Short, pithy and forgettable are all perfect adjectives to encapsulate Love Poems for Married People.
In this collection of poetry, Kenney delves into the mundanity of married life, presenting from a medley of perspectives the arguments and tedium that are never brought to light in books or media. While perfectly pleasant and relatable, nothing about this poetry collection pulls at the heartstrings, and it lacks the punch to make a reader want to know who Kenney is. These poems fits easily into the category of enjoyable and forgettable: expect short-term, bite-sized pleasure.
Never has there been a more apt time to read about the trials and tribulations of being a doctor than in 2020, when billions around the world are on lockdown as a result of the Covid-19 global pandemic.
This Is Going To Hurt tells the true story of Adam Kay, a prior NHS doctor in England, through a collection of diary entries and personal musings. Kay’s book is a page-turner and approachable read for even the most book-averse of people, and adding a comedic twist to otherwise gruesome anecdotes seems to be Kay’s forte. Dark humour emerges even in the most difficult and emotional moments in the book, as Kay expounds on the difficulties of the profession. While the book never loses its light tone, it heavily criticises the way healthcare professionals are neglected by politicians and the existing healthcare system. It is impossible to read this book without emerging with a sense of new-found appreciation and respect for what many already know is a difficult career path to follow, and this is a must-read book for people across all walks of life.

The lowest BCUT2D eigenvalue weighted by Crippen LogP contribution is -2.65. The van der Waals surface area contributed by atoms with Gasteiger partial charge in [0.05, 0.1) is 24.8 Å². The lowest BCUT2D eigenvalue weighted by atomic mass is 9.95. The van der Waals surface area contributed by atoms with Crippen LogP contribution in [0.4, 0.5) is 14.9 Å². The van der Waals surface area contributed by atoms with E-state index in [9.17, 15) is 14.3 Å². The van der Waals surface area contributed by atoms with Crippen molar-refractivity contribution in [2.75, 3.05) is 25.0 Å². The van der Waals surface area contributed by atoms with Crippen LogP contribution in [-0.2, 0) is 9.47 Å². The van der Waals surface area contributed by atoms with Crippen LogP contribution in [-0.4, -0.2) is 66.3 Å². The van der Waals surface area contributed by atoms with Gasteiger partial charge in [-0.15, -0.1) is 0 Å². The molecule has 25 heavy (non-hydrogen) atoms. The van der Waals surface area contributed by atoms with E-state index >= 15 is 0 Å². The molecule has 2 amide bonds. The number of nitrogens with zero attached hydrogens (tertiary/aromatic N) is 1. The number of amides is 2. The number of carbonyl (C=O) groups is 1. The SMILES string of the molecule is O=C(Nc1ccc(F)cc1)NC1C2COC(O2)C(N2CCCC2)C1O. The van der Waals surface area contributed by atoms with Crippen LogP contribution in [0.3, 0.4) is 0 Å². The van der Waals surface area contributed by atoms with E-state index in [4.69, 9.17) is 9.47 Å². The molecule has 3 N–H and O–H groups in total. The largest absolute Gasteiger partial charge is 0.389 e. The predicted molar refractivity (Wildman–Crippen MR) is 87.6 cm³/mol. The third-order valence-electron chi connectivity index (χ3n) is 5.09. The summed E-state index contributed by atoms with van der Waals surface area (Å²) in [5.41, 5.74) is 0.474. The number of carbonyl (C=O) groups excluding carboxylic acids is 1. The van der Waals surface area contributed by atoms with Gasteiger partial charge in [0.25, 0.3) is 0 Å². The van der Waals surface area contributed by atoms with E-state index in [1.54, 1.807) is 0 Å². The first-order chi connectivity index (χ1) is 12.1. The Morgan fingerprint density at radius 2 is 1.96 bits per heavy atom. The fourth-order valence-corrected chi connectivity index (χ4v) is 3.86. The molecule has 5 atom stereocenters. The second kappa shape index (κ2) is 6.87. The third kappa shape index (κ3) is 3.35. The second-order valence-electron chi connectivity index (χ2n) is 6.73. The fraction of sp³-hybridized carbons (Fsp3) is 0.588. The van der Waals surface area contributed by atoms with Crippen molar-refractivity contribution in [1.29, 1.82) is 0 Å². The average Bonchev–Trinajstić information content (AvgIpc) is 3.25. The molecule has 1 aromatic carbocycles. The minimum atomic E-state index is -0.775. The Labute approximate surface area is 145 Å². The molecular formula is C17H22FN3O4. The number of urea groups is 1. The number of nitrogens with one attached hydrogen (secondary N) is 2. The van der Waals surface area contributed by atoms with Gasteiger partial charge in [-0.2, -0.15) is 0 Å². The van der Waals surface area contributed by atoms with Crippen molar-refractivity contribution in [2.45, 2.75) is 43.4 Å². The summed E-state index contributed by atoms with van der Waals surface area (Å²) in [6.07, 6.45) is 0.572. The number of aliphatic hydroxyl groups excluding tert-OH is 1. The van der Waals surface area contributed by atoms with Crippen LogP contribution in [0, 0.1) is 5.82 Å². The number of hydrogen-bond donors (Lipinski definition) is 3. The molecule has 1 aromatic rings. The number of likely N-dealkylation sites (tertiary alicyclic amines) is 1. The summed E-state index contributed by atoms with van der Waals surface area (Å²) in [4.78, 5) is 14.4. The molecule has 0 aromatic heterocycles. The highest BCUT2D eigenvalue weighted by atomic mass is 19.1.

Finally, a book worth the hype! Composed of equal parts beautiful prose and compelling plot line, Where the Crawdads Sing is a book that will capture your heart. Set in the 1960s and alternating between the past and the present, the book tells the story of Kya, an abandoned girl living in the marshes of North Carolina, as she becomes the prime suspect of the murder of Chase Andrews, a local celebrity in the fictional town of Barkley Cove.
Owens’ style of writing perfectly captures the essence of North Carolina, her prose cracking open a door through which to glimpse the unruly nature that thrives in the South. While the book is ultimately a coming-of-age story, the trials and tribulations that Kya encounters seamlessly weaves heavy themes of class division, domestic abuse and what it means to be female, into a story that keeps the reader guessing until the end who the killer of Chase Andrews really is. This is the story of a young girl who learns to stand alone, falls in love, and experiences heartbreak. It is relatable, encapsulating, and emotionally all-consuming.
Kudos to Owens for writing a masterpiece, I eagerly await her next book.